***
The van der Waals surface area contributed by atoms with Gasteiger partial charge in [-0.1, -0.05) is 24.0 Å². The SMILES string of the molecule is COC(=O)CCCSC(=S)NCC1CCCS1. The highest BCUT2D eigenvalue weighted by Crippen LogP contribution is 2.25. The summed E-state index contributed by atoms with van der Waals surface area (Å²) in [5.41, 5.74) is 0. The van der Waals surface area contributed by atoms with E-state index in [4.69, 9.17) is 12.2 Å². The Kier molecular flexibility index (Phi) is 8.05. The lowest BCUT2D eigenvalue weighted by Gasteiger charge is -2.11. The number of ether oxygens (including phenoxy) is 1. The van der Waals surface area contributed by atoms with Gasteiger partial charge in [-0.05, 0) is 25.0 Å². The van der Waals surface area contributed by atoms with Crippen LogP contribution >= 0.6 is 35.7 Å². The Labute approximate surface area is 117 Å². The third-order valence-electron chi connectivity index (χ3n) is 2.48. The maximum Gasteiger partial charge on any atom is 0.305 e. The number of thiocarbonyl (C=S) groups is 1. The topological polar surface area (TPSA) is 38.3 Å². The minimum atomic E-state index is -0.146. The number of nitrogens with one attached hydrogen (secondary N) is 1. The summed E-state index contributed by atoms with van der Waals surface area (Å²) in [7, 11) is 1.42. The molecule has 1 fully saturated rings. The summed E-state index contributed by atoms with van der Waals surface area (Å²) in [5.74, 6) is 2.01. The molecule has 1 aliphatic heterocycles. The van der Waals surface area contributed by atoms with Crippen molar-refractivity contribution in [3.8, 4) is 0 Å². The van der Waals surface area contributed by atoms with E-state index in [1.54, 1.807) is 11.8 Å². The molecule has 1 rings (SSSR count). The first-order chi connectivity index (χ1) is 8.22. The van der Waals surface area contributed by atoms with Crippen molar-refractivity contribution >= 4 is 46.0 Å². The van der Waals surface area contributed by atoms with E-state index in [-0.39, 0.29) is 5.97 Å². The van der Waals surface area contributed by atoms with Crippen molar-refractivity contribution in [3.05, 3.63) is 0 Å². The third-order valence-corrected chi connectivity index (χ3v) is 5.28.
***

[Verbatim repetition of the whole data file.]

The van der Waals surface area contributed by atoms with Gasteiger partial charge in [-0.1, -0.05) is 24.0 Å². The SMILES string of the molecule is COC(=O)CCCSC(=S)NCC1CCCS1. The highest BCUT2D eigenvalue weighted by Crippen LogP contribution is 2.25. The summed E-state index contributed by atoms with van der Waals surface area (Å²) in [5.41, 5.74) is 0. The van der Waals surface area contributed by atoms with E-state index in [4.69, 9.17) is 12.2 Å². The Kier molecular flexibility index (Phi) is 8.05. The lowest BCUT2D eigenvalue weighted by Gasteiger charge is -2.11. The number of ether oxygens (including phenoxy) is 1. The van der Waals surface area contributed by atoms with Gasteiger partial charge in [-0.05, 0) is 25.0 Å². The van der Waals surface area contributed by atoms with Crippen LogP contribution >= 0.6 is 35.7 Å². The Labute approximate surface area is 117 Å². The third-order valence-electron chi connectivity index (χ3n) is 2.48. The maximum Gasteiger partial charge on any atom is 0.305 e. The number of thiocarbonyl (C=S) groups is 1. The topological polar surface area (TPSA) is 38.3 Å². The minimum atomic E-state index is -0.146. The number of nitrogens with one attached hydrogen (secondary N) is 1. The summed E-state index contributed by atoms with van der Waals surface area (Å²) in [7, 11) is 1.42. The molecule has 1 fully saturated rings. The summed E-state index contributed by atoms with van der Waals surface area (Å²) in [5.74, 6) is 2.01. The molecule has 1 aliphatic heterocycles. The van der Waals surface area contributed by atoms with Crippen molar-refractivity contribution in [3.8, 4) is 0 Å². The van der Waals surface area contributed by atoms with E-state index in [1.54, 1.807) is 11.8 Å². The molecule has 1 rings (SSSR count). The first-order chi connectivity index (χ1) is 8.22. The van der Waals surface area contributed by atoms with Crippen molar-refractivity contribution >= 4 is 46.0 Å². The van der Waals surface area contributed by atoms with E-state index in [-0.39, 0.29) is 5.97 Å². The van der Waals surface area contributed by atoms with Crippen molar-refractivity contribution in [3.05, 3.63) is 0 Å². The third-order valence-corrected chi connectivity index (χ3v) is 5.28.